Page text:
World Architecture Day
Created in 2005 by the Union International des Architects (UIA), World Architecture Day is a day to show appreciation for the work architects do and to celebrate some of the great global architectural works. Who would have thought.
Architecture is incredibly important and architects have the potential to shape all of our lives through their hard work. In addition, architecture plays an essential role in planning for the future, sustaining population growth and tackling a number of social problems.
Events are held in different locations every year, bringing architects, engineers, planners and developers together to showcase their work, discuss future projects, debate current issues and plan new business ventures.
For those who do not work within the field of architecture, take a look at some of the impressive buildings we have listed below. Let us know if there are any others out there that deserve merit or even a hidden gem.
The Palm House
The Palm House is found at the entrance way of the Botanic Gardens, and houses many tropical plants. However, it’s true elegance is its architectural design given the fact that it was one of the first greenhouses to be constructed out of glass and iron. It is also proof of the technology that bloomed during the Victorian period.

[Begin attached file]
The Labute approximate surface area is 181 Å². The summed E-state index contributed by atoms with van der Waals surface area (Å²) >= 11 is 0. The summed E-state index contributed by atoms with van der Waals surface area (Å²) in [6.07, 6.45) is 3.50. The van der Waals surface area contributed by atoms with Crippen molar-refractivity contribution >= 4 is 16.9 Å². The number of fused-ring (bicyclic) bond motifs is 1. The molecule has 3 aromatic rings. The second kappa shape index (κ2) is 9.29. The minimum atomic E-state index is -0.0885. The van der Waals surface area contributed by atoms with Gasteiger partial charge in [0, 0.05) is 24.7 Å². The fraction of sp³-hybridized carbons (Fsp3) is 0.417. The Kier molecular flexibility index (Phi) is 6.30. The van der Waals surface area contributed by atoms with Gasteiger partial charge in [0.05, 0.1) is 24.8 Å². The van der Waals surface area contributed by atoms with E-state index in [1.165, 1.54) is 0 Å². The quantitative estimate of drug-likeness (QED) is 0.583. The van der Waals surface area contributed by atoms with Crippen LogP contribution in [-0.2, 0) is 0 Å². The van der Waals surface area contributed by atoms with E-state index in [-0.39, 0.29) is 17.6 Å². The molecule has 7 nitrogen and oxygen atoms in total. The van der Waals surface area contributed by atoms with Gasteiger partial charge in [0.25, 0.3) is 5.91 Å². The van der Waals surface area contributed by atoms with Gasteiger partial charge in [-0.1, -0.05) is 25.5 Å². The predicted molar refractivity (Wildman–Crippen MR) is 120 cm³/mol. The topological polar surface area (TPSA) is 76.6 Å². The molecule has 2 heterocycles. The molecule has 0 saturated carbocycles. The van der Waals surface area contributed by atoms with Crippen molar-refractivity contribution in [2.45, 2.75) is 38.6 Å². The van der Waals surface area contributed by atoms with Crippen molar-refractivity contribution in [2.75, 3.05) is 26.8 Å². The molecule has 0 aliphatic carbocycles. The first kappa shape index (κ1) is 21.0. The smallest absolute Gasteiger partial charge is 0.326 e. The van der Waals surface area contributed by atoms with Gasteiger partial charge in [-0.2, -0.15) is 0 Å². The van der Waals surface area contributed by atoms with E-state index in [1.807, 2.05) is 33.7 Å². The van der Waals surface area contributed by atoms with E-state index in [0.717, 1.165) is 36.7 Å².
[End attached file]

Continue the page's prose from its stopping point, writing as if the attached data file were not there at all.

Not only is the Ulster Museum an architectural gem in itself, the museum offers a large array of artifacts from the Spanish Armada for guests to browse through. It features a local history session so that you can view the actual history of the city and a special exhibit that features mementos from the Titanic. Everything from weapons to money, brooches and Irish animals are on display.
St. Anne’s Cathedral
If you are in search of a Romanesque cathedral you need look no further than St. Anne’s Cathedral. It was originally built in 1776 as a basilican type of cathedral and features 5 spires that tower over the skyline of Belfast city centre.
A mosaic ceiling graces the baptismal chapel and everywhere you look there are stained glass windows, carved stonework, delicate woodwork, and marble tiling. It is truly breathtaking and remarkably well preserved.
Of course, for all things Titanic guests need to make sure to stop at the very daunting and impressive Titanic Belfast. The landmark building is constructed of steel and hard to miss. Inside it houses nine exhibitions that are completely interactive including a replica Titanic tender titled the SS Nomadic: visitors can pay an extra attraction fee for a tour.
Finally, a visit to Belfast is not complete until you visit a castle, and Belfast Castle is well worth a short side trip. It is located about four miles outside of the city and has been carefully preserved since the 14th century. Plan your visit right and you may be able to partake in one of the many annual events at the castle. Also worth exploring around the castle are its onsite restaurant and the Adventure Playground.